Xander sighed, and it morphed into a groan as he plopped down heavily on the couch whose cushions he’d just plundered for change. Well, at least there wasn’t some new Big Bad to worry about. That was a nice change from the usual around here. Though on further consideration, he discovered that he rather sided with Buffy on vampires being preferable to sugar-hyped fourth-graders running amuck. Vampires you could stake, children not so much.

But wishful thinking (if you could call it that) wasn’t getting him anywhere. Xander stood with yet another sigh and pocketed his moola. He would need to do some scouting around the house to see what he could throw together, because $14.54 would just barely cover the cost of accessories. And since his parents refused to lend him money – “quit yer beggin’ and get a job,” had been said more than once – a home-grown costume would have to do.

A fruitless hour of searching later and all Xander managed find were the surplus store army fatigues he wore two Halloweens ago, a beat-up brown fedora that had gramps’ initials sewn into the hatband, and a shoddily patched trench coat he vaguely remembered Uncle Rory leaving here last time he was arrested. Again, crap. Crap multiplied, even.


He was just about to resign himself to an unoriginal Halloween (looks like Captain Xander gets to ride again – hope everything still fits) when suddenly the coat and hat gave him an idea. Okay, it was less the coat and hat and more the fact he’d left the TV on for background noise. He hadn’t really been paying attention, but apparently Mom was the last one here because it was tuned to PBS. The hour must have ticked over to four, because he’d know that sudden, intrusive bass line anywhere: the opening credits of Doctor Who. A quick glance confirmed it.

Colin Baker, I could kiss you. Or at least knock you unconscious and steal your fashion sense.

With a thoughtful grin he snatched up his finds and ran back up the stairs. Ten minutes later and he’d assembled the hat, the trench, the fatigue pants, the steel-toed boots he stopped wearing after that thing with the oozing slime demon last spring, and – because oddity was the name of the game tonight – the hand-knit cream-colored turtleneck he got from Jesse’s mom last Christmas but hadn’t worn yet. (Knitting, apparently, was how she coped. Xander really would have been quite happy to never have known that.)

Well. Xander had his costume. He just needed one more item to complete the ensemble. Thankfully that new costume shop wasn’t a far walk from his house. Not that he thought they’d actually have what he needed, but still. Maybe he could get a mini-flashlight or something.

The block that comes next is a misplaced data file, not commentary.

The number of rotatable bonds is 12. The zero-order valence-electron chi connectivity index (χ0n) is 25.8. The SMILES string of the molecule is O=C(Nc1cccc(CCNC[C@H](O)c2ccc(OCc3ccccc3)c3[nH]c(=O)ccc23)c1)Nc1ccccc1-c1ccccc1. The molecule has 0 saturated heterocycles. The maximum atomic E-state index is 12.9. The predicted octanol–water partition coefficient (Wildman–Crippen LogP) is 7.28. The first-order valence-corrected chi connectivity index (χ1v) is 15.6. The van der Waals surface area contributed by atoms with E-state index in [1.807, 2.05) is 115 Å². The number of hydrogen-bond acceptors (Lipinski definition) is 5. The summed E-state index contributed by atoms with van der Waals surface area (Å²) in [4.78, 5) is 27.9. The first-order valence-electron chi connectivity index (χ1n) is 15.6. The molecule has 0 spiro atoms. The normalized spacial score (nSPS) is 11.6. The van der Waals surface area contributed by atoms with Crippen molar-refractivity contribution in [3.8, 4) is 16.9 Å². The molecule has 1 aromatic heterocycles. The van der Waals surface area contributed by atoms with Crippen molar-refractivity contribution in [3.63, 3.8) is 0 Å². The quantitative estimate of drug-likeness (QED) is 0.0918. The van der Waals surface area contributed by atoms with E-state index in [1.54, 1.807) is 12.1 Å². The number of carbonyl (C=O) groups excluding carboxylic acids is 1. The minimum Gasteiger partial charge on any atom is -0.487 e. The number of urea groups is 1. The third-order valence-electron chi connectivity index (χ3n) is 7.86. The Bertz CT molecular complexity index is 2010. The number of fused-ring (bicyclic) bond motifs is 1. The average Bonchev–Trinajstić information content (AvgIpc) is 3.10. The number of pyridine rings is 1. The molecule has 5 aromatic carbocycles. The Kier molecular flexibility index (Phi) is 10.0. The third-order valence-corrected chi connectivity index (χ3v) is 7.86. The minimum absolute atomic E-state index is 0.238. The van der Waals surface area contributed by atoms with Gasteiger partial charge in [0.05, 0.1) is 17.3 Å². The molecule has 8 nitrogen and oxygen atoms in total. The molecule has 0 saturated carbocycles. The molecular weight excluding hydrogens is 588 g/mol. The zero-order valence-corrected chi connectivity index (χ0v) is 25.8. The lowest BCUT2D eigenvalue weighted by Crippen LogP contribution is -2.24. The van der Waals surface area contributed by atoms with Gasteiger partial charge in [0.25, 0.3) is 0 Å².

The bright day that had so swiftly turned miserable had climbed up a few notches back to awesome. The shop indeed had a sonic screwdriver prop, probably straight out of the BBC catalogue, probably because the proprietor was this faintly lecherous middle-aged British guy. His eyes had practically lit up when Xander picked the prop out of the “miscellaneous and oddities” bin, and he asked which Doctor Xander planned to dress as.

“Not that stupid film version, I hope. Whole thing was rubbish. Canadians!”

That last one threw Xander a bit. “I thought the guy was English.”

He was. Production wasn’t. And whoever heard of the Doctor snogging his companions on camera, anyway? Bollocks! Stupid Hollywood influence.”

Xander kind of agreed, but only because the 4th Doctor was the father he always wished he had – not that he’d ever admit that aloud – and who wants to know about their parents’ sex lives? Just the thought was enough to give him a full case of the wiggins. Still…

“Oh, I dunno. If you take that as proof he can be interested in humans, as a species, then you’re free to imagine she wasn’t the first companion he kissed.” Because Sarah Jane was the mother he always wanted, too. And K-9 the family dog.

Yes, Xander knew exactly how pathetic that sounded. He just didn’t care.

“Oh, I like you,” British proprietor guy said, even going so far as clapping his hands once for emphasis. “Now, do tell. Which Doctor will be gracing these fair streets tonight?”

Xander shrugged. “A future regeneration,” he said. “One whose outfit has never been seen on Earth before so therefore no one will be able to confuse it for a random collection of stuff found in the back of a closet in suburban California.”

British proprietor guy studied him gravely for a moment. “You, sir, have just redeemed the entirety of your narrow-minded comic-reading Lucas-loving Rodenberry-fellating thoroughly ridiculous culture. I salute you.” Then suddenly he grinned. “And I’ll sell you that half off. Least I can do.”

Later, Xander will go back and peg that grin as a kind of gleeful anticipation. Right then he was too preoccupied with the sudden joy of buying a cheap plastic replica of official BBC merchandise for six bucks instead of twelve. Yes, the day was rapidly regaining lost ground, Xander thought, as he took the plastic bag containing his prop and headed for the door.

Then he heard Willow’s voice. “Oh, I don't get wild. Wild on me equals spaz.”

Xander grimaced. She was obviously talking to someone, and that could only mean—

Don't underestimate yourself. You've got it in you.”